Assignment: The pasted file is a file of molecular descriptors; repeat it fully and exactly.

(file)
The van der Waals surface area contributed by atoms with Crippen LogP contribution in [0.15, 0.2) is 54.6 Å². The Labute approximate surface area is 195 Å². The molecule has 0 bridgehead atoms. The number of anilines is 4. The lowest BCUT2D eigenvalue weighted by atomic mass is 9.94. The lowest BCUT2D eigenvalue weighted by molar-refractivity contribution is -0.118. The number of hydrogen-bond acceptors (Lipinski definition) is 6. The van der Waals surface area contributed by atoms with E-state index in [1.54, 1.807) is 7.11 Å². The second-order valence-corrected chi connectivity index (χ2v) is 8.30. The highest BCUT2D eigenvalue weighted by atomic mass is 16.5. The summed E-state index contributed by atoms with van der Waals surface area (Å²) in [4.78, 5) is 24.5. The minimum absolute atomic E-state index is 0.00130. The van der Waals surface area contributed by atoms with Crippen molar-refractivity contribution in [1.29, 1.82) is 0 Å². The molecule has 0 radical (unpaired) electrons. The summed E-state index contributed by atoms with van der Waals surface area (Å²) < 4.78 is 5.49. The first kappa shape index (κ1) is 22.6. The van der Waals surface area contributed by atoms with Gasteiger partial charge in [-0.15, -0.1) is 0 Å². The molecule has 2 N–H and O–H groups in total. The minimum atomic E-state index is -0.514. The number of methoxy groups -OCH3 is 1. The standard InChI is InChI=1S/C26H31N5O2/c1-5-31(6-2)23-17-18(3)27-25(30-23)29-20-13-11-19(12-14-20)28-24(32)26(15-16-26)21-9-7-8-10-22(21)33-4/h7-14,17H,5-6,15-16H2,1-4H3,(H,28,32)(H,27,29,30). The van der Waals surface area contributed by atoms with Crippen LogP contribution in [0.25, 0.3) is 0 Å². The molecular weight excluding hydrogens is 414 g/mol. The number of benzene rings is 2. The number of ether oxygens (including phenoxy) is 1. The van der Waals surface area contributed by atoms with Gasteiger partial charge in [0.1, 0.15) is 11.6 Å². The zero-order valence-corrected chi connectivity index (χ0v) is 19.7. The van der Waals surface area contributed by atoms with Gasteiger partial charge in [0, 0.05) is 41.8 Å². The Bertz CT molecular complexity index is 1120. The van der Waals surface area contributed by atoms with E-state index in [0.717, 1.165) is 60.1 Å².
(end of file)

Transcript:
The van der Waals surface area contributed by atoms with Crippen LogP contribution in [0.15, 0.2) is 54.6 Å². The Labute approximate surface area is 195 Å². The molecule has 0 bridgehead atoms. The number of anilines is 4. The lowest BCUT2D eigenvalue weighted by atomic mass is 9.94. The lowest BCUT2D eigenvalue weighted by molar-refractivity contribution is -0.118. The number of hydrogen-bond acceptors (Lipinski definition) is 6. The van der Waals surface area contributed by atoms with E-state index in [1.54, 1.807) is 7.11 Å². The second-order valence-corrected chi connectivity index (χ2v) is 8.30. The highest BCUT2D eigenvalue weighted by atomic mass is 16.5. The summed E-state index contributed by atoms with van der Waals surface area (Å²) in [4.78, 5) is 24.5. The minimum absolute atomic E-state index is 0.00130. The van der Waals surface area contributed by atoms with Crippen molar-refractivity contribution in [1.29, 1.82) is 0 Å². The molecule has 0 radical (unpaired) electrons. The summed E-state index contributed by atoms with van der Waals surface area (Å²) < 4.78 is 5.49. The first kappa shape index (κ1) is 22.6. The van der Waals surface area contributed by atoms with Gasteiger partial charge in [-0.15, -0.1) is 0 Å². The molecule has 2 N–H and O–H groups in total. The minimum atomic E-state index is -0.514. The number of methoxy groups -OCH3 is 1. The standard InChI is InChI=1S/C26H31N5O2/c1-5-31(6-2)23-17-18(3)27-25(30-23)29-20-13-11-19(12-14-20)28-24(32)26(15-16-26)21-9-7-8-10-22(21)33-4/h7-14,17H,5-6,15-16H2,1-4H3,(H,28,32)(H,27,29,30). The van der Waals surface area contributed by atoms with Crippen LogP contribution in [0.25, 0.3) is 0 Å². The molecular weight excluding hydrogens is 414 g/mol. The number of benzene rings is 2. The number of ether oxygens (including phenoxy) is 1. The van der Waals surface area contributed by atoms with Gasteiger partial charge in [0.1, 0.15) is 11.6 Å². The zero-order valence-corrected chi connectivity index (χ0v) is 19.7. The van der Waals surface area contributed by atoms with Gasteiger partial charge in [0, 0.05) is 41.8 Å². The Bertz CT molecular complexity index is 1120. The van der Waals surface area contributed by atoms with E-state index in [0.717, 1.165) is 60.1 Å².